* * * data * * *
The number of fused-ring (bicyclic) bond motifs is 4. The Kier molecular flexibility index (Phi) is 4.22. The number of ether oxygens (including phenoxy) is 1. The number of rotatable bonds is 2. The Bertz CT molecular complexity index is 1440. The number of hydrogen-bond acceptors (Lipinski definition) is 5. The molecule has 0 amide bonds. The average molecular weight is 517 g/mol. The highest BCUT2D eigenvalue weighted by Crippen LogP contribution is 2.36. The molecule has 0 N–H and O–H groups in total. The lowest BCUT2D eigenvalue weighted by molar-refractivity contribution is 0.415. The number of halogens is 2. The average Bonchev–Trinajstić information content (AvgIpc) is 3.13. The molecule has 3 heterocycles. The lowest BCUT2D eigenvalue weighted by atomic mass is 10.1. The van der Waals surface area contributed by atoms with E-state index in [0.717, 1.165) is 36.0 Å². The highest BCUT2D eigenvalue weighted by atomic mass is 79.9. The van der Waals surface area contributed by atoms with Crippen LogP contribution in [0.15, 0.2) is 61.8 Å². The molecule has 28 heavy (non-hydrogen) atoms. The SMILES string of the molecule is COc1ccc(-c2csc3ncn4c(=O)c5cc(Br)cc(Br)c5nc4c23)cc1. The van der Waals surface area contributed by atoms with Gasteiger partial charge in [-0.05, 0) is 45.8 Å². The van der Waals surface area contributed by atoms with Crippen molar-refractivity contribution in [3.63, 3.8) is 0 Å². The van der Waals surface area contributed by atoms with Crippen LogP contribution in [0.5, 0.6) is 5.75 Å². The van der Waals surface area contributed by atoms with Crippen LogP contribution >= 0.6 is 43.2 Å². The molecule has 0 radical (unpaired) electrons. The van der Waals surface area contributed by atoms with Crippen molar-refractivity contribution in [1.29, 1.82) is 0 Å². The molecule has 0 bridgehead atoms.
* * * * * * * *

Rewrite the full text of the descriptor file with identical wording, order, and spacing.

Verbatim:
The number of fused-ring (bicyclic) bond motifs is 4. The Kier molecular flexibility index (Phi) is 4.22. The number of ether oxygens (including phenoxy) is 1. The number of rotatable bonds is 2. The Bertz CT molecular complexity index is 1440. The number of hydrogen-bond acceptors (Lipinski definition) is 5. The molecule has 0 amide bonds. The average molecular weight is 517 g/mol. The highest BCUT2D eigenvalue weighted by Crippen LogP contribution is 2.36. The molecule has 0 N–H and O–H groups in total. The lowest BCUT2D eigenvalue weighted by molar-refractivity contribution is 0.415. The number of halogens is 2. The average Bonchev–Trinajstić information content (AvgIpc) is 3.13. The molecule has 3 heterocycles. The lowest BCUT2D eigenvalue weighted by atomic mass is 10.1. The van der Waals surface area contributed by atoms with E-state index in [0.717, 1.165) is 36.0 Å². The highest BCUT2D eigenvalue weighted by atomic mass is 79.9. The van der Waals surface area contributed by atoms with Crippen LogP contribution in [0.15, 0.2) is 61.8 Å². The molecule has 28 heavy (non-hydrogen) atoms. The SMILES string of the molecule is COc1ccc(-c2csc3ncn4c(=O)c5cc(Br)cc(Br)c5nc4c23)cc1. The van der Waals surface area contributed by atoms with Gasteiger partial charge in [-0.05, 0) is 45.8 Å². The van der Waals surface area contributed by atoms with Crippen molar-refractivity contribution in [3.63, 3.8) is 0 Å². The van der Waals surface area contributed by atoms with Crippen LogP contribution in [0.5, 0.6) is 5.75 Å². The van der Waals surface area contributed by atoms with Crippen LogP contribution >= 0.6 is 43.2 Å². The molecule has 0 radical (unpaired) electrons. The van der Waals surface area contributed by atoms with Crippen molar-refractivity contribution in [1.29, 1.82) is 0 Å². The molecule has 0 bridgehead atoms.